What are the best mortgage types for home buying? Expert's tips!
April 30, 2024

Looking to buy a home and wondering how to choose the right mortgage type? There's a wide array of options available, each tailored to different needs and financial situations. From conventional loans to government-backed options, here's a overview of common mortgage types. Each type has its pros and cons, so assess your needs wisely before deciding.

Types of mortgages available:

When considering mortgages, there are various types to choose from, each catering to different needs and financial situations.

Here are some common types of mortgages:

•Conventional Loans: Ideal for borrowers with good credit scores.

•Jumbo Loans: Suited for those looking to buy more expensive homes.

•Government-Backed Loans: Best for borrowers with lower credit scores and minimal down payment capabilities.

•Fixed-Rate Mortgages: Offer a predictable monthly payment throughout the loan term.

•Adjustable-Rate Mortgages: Suitable for those not planning to stay in the home long-term or seeking lower initial payments

Other less common types include:

•Balloon Mortgages: Require a large payment at the end of the loan term.

•Portfolio Loans: Lenders keep these loans in-house, offering more flexible requirements.

•Renovation Mortgages: Combine purchase and renovation costs into one loan.

•Physician Loans: Tailored for healthcare professionals with high debt.

•Non-Qualifying Loans: Offer more lenient credit and income requirementsEach type has its pros and cons, so it's essential to assess your needs before making a decision.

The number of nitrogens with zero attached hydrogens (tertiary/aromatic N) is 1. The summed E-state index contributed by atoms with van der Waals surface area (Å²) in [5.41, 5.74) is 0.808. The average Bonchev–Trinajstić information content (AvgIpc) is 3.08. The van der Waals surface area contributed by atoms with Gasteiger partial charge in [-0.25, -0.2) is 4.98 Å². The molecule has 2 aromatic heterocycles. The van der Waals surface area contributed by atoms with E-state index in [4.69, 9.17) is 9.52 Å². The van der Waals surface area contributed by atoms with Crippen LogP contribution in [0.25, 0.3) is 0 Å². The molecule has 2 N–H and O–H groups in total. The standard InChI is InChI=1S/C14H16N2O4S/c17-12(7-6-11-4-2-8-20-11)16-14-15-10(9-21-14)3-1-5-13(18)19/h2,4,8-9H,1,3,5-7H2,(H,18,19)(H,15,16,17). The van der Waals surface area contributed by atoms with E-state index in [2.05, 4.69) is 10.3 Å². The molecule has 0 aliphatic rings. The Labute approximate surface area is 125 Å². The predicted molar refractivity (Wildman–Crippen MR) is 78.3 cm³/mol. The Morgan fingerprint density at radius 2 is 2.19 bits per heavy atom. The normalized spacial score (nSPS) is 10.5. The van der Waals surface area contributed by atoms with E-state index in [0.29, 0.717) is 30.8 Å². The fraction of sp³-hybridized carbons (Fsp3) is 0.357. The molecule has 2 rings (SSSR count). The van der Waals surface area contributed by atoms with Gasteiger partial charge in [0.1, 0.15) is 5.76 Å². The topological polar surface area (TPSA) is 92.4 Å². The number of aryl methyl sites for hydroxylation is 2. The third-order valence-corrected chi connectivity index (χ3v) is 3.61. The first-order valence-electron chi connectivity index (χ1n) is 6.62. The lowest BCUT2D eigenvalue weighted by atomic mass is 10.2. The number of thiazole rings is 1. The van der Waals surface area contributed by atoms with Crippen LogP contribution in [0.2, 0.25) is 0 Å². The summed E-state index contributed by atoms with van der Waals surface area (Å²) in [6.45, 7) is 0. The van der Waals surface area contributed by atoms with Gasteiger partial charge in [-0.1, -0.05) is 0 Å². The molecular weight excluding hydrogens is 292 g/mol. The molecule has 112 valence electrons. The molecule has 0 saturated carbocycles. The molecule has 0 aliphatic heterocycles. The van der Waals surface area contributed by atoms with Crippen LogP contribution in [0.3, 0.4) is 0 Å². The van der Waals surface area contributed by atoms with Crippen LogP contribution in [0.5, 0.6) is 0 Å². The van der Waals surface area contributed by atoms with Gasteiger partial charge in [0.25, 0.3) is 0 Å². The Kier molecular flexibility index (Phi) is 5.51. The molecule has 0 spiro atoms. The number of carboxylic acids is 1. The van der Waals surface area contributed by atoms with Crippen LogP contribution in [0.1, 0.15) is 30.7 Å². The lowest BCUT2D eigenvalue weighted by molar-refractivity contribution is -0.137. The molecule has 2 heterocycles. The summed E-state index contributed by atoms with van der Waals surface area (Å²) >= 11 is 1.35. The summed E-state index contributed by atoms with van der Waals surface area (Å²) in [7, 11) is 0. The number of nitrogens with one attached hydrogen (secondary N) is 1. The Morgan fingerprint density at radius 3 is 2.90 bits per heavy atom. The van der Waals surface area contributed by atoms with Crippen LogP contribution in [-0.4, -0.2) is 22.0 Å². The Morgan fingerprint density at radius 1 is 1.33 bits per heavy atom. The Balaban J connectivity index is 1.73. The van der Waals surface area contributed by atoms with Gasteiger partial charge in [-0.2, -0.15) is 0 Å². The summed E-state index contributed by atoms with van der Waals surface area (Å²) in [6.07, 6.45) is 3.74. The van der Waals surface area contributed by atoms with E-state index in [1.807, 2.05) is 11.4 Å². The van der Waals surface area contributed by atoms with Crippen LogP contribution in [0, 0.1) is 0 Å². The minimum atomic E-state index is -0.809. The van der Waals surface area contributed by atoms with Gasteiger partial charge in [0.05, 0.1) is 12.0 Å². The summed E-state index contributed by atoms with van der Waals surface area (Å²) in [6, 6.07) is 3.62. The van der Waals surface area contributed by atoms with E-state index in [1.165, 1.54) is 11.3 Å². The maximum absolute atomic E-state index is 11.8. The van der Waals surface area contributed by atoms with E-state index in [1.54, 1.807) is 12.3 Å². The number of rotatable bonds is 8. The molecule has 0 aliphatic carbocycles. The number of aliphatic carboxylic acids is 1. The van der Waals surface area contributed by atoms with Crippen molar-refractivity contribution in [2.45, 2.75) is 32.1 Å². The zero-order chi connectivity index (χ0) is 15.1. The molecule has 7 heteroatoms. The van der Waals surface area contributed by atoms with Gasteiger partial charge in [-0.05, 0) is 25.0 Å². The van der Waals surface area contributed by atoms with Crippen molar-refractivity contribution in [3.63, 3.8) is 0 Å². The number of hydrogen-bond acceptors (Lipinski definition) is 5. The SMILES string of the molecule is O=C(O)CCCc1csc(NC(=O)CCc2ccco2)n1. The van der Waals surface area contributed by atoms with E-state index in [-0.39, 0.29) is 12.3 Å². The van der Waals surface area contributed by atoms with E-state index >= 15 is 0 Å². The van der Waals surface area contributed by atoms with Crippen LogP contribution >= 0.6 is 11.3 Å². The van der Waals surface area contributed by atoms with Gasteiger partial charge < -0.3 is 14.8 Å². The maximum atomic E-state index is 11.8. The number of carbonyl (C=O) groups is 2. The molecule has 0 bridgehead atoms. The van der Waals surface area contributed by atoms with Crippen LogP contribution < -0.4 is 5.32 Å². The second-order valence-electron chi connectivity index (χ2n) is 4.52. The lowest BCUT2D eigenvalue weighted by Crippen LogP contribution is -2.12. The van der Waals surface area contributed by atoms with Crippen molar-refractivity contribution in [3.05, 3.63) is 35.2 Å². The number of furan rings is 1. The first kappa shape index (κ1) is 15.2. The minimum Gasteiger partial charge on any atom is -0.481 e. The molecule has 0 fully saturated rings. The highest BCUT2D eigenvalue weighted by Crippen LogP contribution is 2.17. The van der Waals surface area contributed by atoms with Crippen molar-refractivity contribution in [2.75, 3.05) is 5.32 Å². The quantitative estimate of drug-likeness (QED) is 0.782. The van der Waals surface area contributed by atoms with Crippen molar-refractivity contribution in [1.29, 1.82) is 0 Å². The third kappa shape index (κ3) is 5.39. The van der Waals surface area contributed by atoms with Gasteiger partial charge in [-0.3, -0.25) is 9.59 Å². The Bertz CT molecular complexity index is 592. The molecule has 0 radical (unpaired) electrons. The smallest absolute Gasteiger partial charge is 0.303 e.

Pros and cons of fixed-rate mortgages:

Fixed-rate mortgages offer stability and predictability, but they also come with their own set of advantages and disadvantages. Here are the pros and cons of fixed-rate mortgages:


•Predictability: With a fixed-rate mortgage, you know exactly how much interest you will pay over the term of the loan. Your total monthly payment of principal and interest remains fixed, providing financial predictability.

•Lower Monthly Payments: Compared to shorter-term mortgages, fixed-rate mortgages often have lower monthly payments, making them more affordable for many borrowers.

•Flexibility: Fixed-rate mortgages allow you to pay off your loan faster if you have the financial capability to do so. This flexibility can help you reduce your interest costs over time.


•Higher Interest Rates: One primary disadvantage of a 30-year fixed-rate mortgage is that it usually comes with a higher interest rate compared to shorter-term loans. This results in paying more in interest over the life of the loan.

•Slower Equity Accumulation: Home equity accumulates at a slower pace with fixed-rate mortgages due to the extended loan term, impacting the rate at which you build equity in your home.

•Reduced Affordability for Some: Higher monthly payments associated with fixed-rate mortgages can make them more challenging to qualify for compared to longer-term loans, limiting the number of homes some individuals can afford.

While fixed-rate mortgages provide stability and lower initial payments, they may not be suitable for everyone based on individual financial situations and preferences.

How do adjustable-rate mortgages work?